The reality of a maintenance program is that many Suboxone users become addicted and have found that Suboxone is having worse withdrawals than heroin or prescription pills. They essentially end up in a worse situation than their previous addiction. We regularly see patients with a minor pill addiction on large amounts of Suboxone with zero treatment. Doctors are prescribing Suboxone and the patient is not given a plan to eventually stop the medication.
Suboxone is used quite often by detox facilities with heroin addiction. Its a great tool if used properly and under the case of an addiction specialist. For example we can use Suboxone to help a patient detox from heroin or prescription pills. With a goal of totally removing the medication from the system before treatment begins.
You will find that there are many philosophies on addiction and majority of Suboxone prescribers believe it is only a physical ailment and not one that effects the persons physical, mental and spiritual being. This allows rehab professionals to confidently prescribe Suboxone and expect the opiate user to get back to life and find some normalcy. The fault with this philosophy is that the patient trades one substance for another, and their underlying aches and pains are never resolved. The reason why they numbed themselves with opiates, alcohol, and other substances are still causing mental and spiritual pain. This is why many stop Suboxone and end up back on Heroin so that they can feel that high again and get their release. Otherwise Suboxone doesn’t do much for the addict, except suppress cravings.
If you or a loved one are on Suboxone and want to get off, our team has helped many men and woman taper off this medicine. Our medical staff understands the half life and how the body metabolizes the medication and the lingering effects post Withdrawl. They also understand why the abuse started in the first place. Our team will help you create a plan to help with withdrawal symptoms once the medication is stopped. This detox phase varies and depends on the patients history, how much and how long they have been on Suboxone, and how often they take it. This can last anywhere between 7 to 14 days. You do not leave our detox with more medication and we do not offer a Suboxone treatment plan post rehab. We believe sobriety happens when all chemicals have left the system and the crux of their Addiciton is dealt with head on. Otherwise the patient has no reason to get clean because they are constantly feeding their cravings with Suboxone and other opiate alternatives like Zubsolv, subutex, methadone and so forth.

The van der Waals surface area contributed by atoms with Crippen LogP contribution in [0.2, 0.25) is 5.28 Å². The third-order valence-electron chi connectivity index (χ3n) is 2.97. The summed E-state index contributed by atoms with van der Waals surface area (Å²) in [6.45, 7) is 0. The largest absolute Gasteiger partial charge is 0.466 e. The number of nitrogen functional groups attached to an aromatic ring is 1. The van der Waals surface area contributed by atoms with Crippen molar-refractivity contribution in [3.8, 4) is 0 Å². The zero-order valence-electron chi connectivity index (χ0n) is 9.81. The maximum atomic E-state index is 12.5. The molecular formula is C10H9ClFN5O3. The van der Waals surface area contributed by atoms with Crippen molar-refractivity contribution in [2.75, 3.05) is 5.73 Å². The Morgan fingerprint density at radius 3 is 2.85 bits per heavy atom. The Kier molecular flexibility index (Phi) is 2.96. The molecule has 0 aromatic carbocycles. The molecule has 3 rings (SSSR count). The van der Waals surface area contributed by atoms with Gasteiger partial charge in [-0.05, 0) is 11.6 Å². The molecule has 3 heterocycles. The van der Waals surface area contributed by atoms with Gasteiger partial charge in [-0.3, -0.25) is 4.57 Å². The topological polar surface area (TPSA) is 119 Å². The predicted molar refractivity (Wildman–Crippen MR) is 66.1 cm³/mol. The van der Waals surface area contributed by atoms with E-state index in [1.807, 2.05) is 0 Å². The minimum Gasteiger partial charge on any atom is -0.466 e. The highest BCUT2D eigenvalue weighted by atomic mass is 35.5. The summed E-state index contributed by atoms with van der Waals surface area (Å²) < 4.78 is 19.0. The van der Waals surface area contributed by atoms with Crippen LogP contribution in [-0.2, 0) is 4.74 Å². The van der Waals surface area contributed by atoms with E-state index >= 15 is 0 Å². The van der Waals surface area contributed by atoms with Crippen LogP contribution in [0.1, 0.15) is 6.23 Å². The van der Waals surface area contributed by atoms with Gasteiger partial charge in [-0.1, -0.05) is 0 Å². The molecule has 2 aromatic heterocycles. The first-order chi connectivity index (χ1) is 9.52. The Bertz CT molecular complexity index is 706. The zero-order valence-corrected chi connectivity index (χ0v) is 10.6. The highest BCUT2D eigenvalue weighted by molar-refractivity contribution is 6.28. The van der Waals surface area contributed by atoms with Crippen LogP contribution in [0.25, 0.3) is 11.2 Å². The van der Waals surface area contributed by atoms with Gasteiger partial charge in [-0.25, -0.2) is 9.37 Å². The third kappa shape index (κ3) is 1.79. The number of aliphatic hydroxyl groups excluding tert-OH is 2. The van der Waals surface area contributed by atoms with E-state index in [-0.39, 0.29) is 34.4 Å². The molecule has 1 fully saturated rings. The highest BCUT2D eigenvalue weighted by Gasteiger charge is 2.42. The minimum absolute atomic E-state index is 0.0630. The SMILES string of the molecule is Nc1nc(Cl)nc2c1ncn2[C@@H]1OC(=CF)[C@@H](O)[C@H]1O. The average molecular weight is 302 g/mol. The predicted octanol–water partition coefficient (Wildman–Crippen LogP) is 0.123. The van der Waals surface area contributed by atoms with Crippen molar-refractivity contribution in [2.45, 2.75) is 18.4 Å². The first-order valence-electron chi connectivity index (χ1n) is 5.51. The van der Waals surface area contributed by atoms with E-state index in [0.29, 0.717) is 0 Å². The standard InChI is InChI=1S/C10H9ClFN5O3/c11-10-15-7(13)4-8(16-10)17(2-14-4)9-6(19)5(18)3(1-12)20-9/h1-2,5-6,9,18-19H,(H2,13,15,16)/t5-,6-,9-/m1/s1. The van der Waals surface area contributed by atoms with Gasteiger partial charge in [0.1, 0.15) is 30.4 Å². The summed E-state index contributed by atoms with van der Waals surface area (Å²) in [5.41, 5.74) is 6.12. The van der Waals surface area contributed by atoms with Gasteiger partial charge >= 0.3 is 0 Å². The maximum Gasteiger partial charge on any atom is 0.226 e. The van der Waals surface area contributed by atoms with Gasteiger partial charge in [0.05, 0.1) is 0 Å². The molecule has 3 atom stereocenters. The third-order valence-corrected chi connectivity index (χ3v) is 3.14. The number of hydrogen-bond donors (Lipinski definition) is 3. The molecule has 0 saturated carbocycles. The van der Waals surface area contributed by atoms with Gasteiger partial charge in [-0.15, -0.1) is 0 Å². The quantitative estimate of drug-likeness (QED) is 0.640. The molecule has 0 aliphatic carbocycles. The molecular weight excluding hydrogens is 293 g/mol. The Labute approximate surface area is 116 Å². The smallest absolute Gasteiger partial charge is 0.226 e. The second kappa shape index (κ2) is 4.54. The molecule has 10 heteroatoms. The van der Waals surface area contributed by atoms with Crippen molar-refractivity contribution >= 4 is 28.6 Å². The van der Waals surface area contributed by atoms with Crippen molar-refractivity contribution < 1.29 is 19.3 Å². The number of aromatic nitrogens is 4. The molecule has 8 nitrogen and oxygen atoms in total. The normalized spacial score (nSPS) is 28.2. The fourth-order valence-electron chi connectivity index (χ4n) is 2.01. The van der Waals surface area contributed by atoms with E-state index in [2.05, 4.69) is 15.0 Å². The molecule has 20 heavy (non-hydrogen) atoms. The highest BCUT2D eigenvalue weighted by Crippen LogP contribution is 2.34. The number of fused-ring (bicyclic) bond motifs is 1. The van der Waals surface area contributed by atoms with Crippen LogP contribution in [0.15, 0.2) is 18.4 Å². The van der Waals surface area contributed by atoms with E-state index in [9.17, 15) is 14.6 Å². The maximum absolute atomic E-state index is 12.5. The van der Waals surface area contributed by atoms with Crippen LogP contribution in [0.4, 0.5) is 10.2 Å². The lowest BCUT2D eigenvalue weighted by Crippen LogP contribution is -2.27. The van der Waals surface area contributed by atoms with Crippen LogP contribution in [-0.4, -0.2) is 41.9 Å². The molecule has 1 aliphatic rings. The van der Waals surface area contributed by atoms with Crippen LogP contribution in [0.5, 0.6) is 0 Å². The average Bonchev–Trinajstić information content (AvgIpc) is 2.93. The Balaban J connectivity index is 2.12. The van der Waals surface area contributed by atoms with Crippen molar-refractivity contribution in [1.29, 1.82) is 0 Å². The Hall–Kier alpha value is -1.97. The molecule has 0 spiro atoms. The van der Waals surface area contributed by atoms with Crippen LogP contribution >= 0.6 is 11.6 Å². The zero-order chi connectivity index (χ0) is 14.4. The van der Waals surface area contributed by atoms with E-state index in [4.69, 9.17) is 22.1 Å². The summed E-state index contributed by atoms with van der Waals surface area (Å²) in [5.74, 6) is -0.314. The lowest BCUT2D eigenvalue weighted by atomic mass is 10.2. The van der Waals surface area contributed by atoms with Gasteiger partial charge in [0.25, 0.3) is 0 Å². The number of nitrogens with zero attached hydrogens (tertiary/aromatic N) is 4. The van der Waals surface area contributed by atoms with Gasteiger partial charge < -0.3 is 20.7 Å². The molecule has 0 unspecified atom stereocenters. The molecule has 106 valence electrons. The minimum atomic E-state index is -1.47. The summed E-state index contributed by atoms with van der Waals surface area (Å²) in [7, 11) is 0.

When starting a Suboxone taper it is important that the patient is experiecning active withdrawal. If Suboxone is administered too soon it can cause precipitated withdrawal. Precipitated withdrawal is like opioid withdrawal except it is more intense and comes on suddenly. This happens because the patients receptors have an existing opiate and the Suboxone removes that opiate from the receptor. This process causes a serious reaction and can be very painful and scary. Depending on which opiate you are taking, it can take 12 to 72 hours before you can take Suboxone after your last dose.
We regularly see Xanax and Suboxone being prescribed together. Benzodiazepines is another class of drug and used for anxiety, panic attacks and other similar ailments. The most popular is Xanax (bars). This can be a very dangerous combination due to the combined cardiovascular effects on the body. Detoxing from both medications at the same time can cause quite a bit of pain and we follow a similar plan to Suboxone only detox. We slowly taper our clients off the medication and estimate the half life and timeline of detox. Its best to speak to your detox facility, and before committing to detox the patient should try to lower their doses as much as possible. Allowing a faster and easier detox on the body.
Suboxone Should Only Be Used for Medically assisted Detox.
It is important to remember that Suboxone is a serious and dangerous drug. It is a narcotic and when used improperly can lead to serious consequences and even death. Using Suboxone as a detox medication can be a very effective way to combat the symptoms of opiate and opioid withdrawal although it is imperative that person seek help from a certified professional or facility like Bay Area Recovery Center. Under no circumstances should someone try to detox themselves. It is very important to only take Suboxone under the supervision of a physician. We have successfully treated the chemical dependent for over 20 years. Let us provide you with help you need, call us now (713) 999-0116 or (281) 853-8715